by Olivia Bretzman ’22
As we near the end of 2021, we must reflect on the intensity of the year. Our worlds have turned upside down and inside out the past two years. More than ever, we have become reliable on technology to inform, relate, and ultimately survive.
Our culture has transformed into one of extreme accessibility, and, as a result, of course, there is extreme disparity. While accessibility typically holds positive connotations, our generation has become numb to the privilege and the negative impacts created by accessibility culture.
The term accessibility is defined by the Oxford Dictionary as “the quality of being able to be reached or entered” and “of being easily understood or appreciated.” Of course, technology has revolutionized this term as almost everything has become easily obtained, from groceries to relationships.
Allyson Giso ’22 explains, “Everything from food to clothing to people has become accessible. There is a market for people now.”
One can order groceries or a new outfit from their phone just as easily as they can open a dating app and find a date or hookup for that same night. One can FaceTime with their grandparents who live three states away or their brother who lives in another country, which is a beautiful thing; however, in terms of work, school, and social lives, everyone has become 100% attainable 100% of the time.
It is no wonder why relationships are more complicated than ever, and that people are drained all the time. Not only does communication become difficult without face-to-face interaction, but people are constantly assuming that everyone has their means of communication open at all times and get upset when one does not respond right away. Giso explains, “Relationships have been better but more complicated because it opens up more doors for communication, but everything can be taken out of context.”
This accessibility also takes away from the actual privacy and beauty of any relationship. We tend to take our relationships for granted when, in all reality, a text message hardly equates to anything real.
Aside from relationships, there is a general accessibility of commercial commodities and basic necessities such as food delivery services and online shopping. This particular version of accessibility makes people impatient for things that should and do, in reality, take time. Giso comments on this phenomenon, stating, “It’s like a shopper’s high…you need it now and then it’s a letdown.”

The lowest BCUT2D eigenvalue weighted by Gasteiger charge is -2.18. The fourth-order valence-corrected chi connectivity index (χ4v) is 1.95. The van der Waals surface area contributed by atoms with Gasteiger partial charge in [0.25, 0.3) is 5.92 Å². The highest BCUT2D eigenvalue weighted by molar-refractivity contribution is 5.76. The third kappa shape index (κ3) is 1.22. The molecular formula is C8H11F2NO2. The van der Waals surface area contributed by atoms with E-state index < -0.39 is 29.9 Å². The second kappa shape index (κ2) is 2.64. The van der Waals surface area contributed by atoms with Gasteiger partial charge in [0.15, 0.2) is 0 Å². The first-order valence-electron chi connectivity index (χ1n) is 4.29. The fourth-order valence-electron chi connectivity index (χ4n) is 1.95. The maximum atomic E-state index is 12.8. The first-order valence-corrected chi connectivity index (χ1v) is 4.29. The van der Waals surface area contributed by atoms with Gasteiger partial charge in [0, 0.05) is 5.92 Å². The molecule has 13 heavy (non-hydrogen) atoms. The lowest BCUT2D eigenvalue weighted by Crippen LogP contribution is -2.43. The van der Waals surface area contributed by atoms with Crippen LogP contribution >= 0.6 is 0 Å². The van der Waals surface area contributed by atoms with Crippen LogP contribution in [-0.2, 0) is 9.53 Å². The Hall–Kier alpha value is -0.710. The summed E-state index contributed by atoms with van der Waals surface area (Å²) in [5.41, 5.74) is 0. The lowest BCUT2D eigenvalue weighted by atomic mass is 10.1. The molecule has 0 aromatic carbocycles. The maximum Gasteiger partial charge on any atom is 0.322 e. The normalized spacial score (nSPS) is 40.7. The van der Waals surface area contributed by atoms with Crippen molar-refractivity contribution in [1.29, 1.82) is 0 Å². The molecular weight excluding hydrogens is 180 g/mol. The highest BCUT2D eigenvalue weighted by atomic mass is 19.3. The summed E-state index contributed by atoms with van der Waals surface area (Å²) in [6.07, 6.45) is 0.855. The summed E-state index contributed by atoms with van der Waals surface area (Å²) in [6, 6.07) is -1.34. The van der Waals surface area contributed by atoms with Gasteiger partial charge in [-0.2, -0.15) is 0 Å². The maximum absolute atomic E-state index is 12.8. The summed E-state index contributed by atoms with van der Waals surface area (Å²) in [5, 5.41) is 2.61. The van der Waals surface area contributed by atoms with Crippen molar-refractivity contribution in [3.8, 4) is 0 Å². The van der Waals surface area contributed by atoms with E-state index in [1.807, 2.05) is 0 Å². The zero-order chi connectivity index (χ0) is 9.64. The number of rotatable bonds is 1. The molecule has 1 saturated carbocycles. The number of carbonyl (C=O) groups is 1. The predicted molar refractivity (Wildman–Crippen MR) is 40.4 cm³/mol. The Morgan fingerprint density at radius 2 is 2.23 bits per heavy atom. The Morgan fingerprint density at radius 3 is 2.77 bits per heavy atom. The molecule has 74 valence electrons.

Our constant mindset is that everything can be handed over and easily used. Inevitably, many can be affected negatively by this without even realizing. It creates a mentality of irritability, impatience, and self-centeredness especially when things do not go as fast as one believes they should.
On the other hand, the greatest disparities within our society are highlighted through these services. One could order two hundred dollars’ worth of alcohol to their house via DRIZLY for a Christmas party while a person down the street relies on SNAP benefits to survive.
Aside from necessities and relationships, art and human culture have become incredibly accessible, which, again, can be useful and beautiful, but when misused, is a huge issue. Instead of going to a museum to view a work of art, one can literally download it onto their phone or order a print on Etsy.
This can be applied to anything including literature, movies, and music. It is constantly misused. Artists, who are typically recognized, can also be taken advantage of, which depreciates such a huge part of life—art and travel.
Providence College is blessed with accessibility. And again, for the most part, this is an incredibly beautiful and overwhelmingly helpful reality for students and professors. We have access to books, people, and concepts that are truly fulfilling and helpful for education.
However, as we continue to gain accessibility in general life, PC’s campus needs to be mindful of the ways in which we use our technology for good. Instead of ignoring the disparities and negative impacts of accessibility, we must be aware of how accessibility affects every aspect of our culture.